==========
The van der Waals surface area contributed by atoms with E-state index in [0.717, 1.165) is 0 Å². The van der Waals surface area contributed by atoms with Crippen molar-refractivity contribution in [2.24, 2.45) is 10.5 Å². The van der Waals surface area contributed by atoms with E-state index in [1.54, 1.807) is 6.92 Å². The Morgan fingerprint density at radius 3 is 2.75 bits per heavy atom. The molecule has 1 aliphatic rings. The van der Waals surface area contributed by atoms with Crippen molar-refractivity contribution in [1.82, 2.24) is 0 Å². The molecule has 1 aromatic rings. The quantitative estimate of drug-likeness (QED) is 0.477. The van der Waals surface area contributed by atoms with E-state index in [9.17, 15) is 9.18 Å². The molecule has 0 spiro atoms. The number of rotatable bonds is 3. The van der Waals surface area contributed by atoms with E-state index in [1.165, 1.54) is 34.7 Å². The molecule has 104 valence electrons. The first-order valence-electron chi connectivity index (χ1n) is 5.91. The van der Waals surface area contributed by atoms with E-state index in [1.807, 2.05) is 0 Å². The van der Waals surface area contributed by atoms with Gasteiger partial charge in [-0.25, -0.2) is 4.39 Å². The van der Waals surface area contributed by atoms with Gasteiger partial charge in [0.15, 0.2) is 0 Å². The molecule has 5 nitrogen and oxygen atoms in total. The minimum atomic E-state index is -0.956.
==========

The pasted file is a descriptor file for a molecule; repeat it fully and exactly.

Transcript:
The van der Waals surface area contributed by atoms with E-state index in [0.717, 1.165) is 0 Å². The van der Waals surface area contributed by atoms with Crippen molar-refractivity contribution in [2.24, 2.45) is 10.5 Å². The van der Waals surface area contributed by atoms with E-state index in [1.54, 1.807) is 6.92 Å². The Morgan fingerprint density at radius 3 is 2.75 bits per heavy atom. The molecule has 1 aliphatic rings. The van der Waals surface area contributed by atoms with Crippen molar-refractivity contribution in [1.82, 2.24) is 0 Å². The molecule has 1 aromatic rings. The quantitative estimate of drug-likeness (QED) is 0.477. The van der Waals surface area contributed by atoms with E-state index in [9.17, 15) is 9.18 Å². The molecule has 0 spiro atoms. The number of rotatable bonds is 3. The van der Waals surface area contributed by atoms with E-state index in [1.165, 1.54) is 34.7 Å². The molecule has 104 valence electrons. The first-order valence-electron chi connectivity index (χ1n) is 5.91. The van der Waals surface area contributed by atoms with E-state index in [1.807, 2.05) is 0 Å². The van der Waals surface area contributed by atoms with Gasteiger partial charge in [-0.25, -0.2) is 4.39 Å². The van der Waals surface area contributed by atoms with Gasteiger partial charge in [0.15, 0.2) is 0 Å². The molecule has 5 nitrogen and oxygen atoms in total. The minimum atomic E-state index is -0.956.